– It’s because he died young and in a place that doesn’t really know how to mourn. Seeing anyone die before their time has its own particular sadness. But in losing leaders from whom we still have more to learn, whom we feel would have inspired us yet more, that sadness is compounded. Silicon Valley remains a young place, too, and we face that loss without the rhetoric or rituals that have mollified the early loss of the great and good in other times and places. Perhaps because we’ve really only seen one great tech generation pass – that of the Hewletts, Packards, Termans and Noyces – we’ve yet to build death into our culture. We have no unique rituals to make sense of the passing of those who’ve most impacted our lives. Perhaps we never will – maybe that’s just antithetical to a community that is otherwise so relentlessly forward-looking. But without the ritual local comfort of an Irish wake, a New Orleans jazz cortege, or a Royal memorial mass, we’re left all the more bereft.

– It’s because Jobs acknowledged his mortality – Jobs had known he was very sick for years, as had we. He took that as a chance to meditate on his life path and to share the fruits of his mediation with the rest of us in his widely circulated Stanford graduation speech. His response to his sickness was to dedicate himself to two things only: his family and his work, both values that we profoundly share. But he did it in the context of his (and our) inevitable death. “Death,” he reminded his audience, “is the ultimate change agent.” And in that he broke a taboo we hold, despite our future-worship, against imagining our own demise, or perhaps he simply drew us out of our cultural immaturity. Again, he both exemplified our values and broke the Valley mold.

– Lastly, I think it’s because by his death Steve Jobs had become, somewhat surprisingly, the great living father figure of the Valley—and I think this is the ultimate root of our sadness. Jobs wasn’t the oldest of our billionaires, CEOs, former wunderkinds, or other local grandees and swells, nor was he the richest, or the most beloved. But – especially after the Stanford speech – he became our psychic taskmaster. We felt that if we knew him he’d only respect us if, like him, we reached for excellence too. If you take him at his word, and I see no reason not to, he wasn’t motivated by money, or power or glory. What drove him instead was a desire to fundamentally improve the world as best he could, and how he chose to lead was to try and inspire the same desire in others. In that he exemplified the hugely demanding but ultimately fair, strict but self-directed, bull-headed but in the end social-minded good father long mythologized in the American West. We might never have relished the idea of actually being his employee or child, just as few people ever really want to work for their dad. But fathers – and father figures – make indelible marks upon our lives and that, perhaps, explains more than anything why we morn the loss of our neighbor Steve Jobs to a self-surprising degree.

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Authenticity and the end of online anonymity

Just over a year ago I wrote a piece in the London Evening Standard that asked if it would soon be all-but impossible to be anything other than your true self online.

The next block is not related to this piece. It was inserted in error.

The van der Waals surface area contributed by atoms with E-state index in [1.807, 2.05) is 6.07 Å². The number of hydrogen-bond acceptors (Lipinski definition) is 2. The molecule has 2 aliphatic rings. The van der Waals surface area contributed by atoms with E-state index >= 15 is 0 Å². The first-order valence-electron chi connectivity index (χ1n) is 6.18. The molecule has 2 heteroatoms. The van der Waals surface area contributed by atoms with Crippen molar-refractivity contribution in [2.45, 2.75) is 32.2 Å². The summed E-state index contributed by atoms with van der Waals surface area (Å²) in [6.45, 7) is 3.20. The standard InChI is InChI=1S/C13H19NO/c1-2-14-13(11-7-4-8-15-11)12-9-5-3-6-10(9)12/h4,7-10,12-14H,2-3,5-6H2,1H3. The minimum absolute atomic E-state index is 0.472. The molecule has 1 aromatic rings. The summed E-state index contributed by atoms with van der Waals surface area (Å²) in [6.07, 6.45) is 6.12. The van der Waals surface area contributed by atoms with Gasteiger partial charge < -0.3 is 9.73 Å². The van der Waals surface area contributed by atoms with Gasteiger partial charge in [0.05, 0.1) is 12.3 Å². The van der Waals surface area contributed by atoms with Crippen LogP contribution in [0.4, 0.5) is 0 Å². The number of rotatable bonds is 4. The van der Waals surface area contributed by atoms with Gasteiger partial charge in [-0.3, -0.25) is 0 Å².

Those days, it seems, are fast approaching.  “Upending Anonymity, These Days the Web Unmasks Everyone,” announces a headline in today’s New York Times. Author Brian Stelter picks out several recent examples of people caught doing something unusual, illegal or embarrassing in public and then being swiftly identified through their online activities and social connections.

Another news item from today — detailing the arrest of an alleged member of the LulzSec hacker collective — suggests that even those who know their way around web anonymity are finding it hard to stay hidden.

Since I wrote the Standard piece, the financial information-sharing website that I featured, called Blippy, has gone under. At the time it looked likely to fail because relatively few people had taken their online self-revelations to the extreme that Blippy required to succeed. I was nevertheless interested in how the tell-all culture upon which Blippy was predicated was growing in strength, a development that I predicted would eventually spark suspicion of those who refused to share.

What I didn’t address was the idea that it’s also becoming ever-easier for one’s behavior, both online and off-, to be revealed even when you had an expectation of anonymity. But if we’ve reached that point too, as the Times article suggests we might have, then the same consequences hold: that we’ll likely feel ever greater pressure to be authentically ourselves whether we’re online or off, and that that pressure might in turn have us modifying our behavior in both spheres.

As I said in the article, “Maybe, as a result, we’ll all be inspired to lead more responsible lives in the future, figuring that since so much about our modern lives is searchable, we might as well just be good instead of worrying about looking good.”

The same caveats also hold, however. To live both publicly and safely requires a system that’s law-abiding, tolerant, open and totally accepting of its critics and malcontents. Unfortunately, that’s not something that our shifting ideas of authenticity and anonymity are likely to make it any easier for us to secure.

 

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It’s official — there’s no better place to live in America than Silicon Valley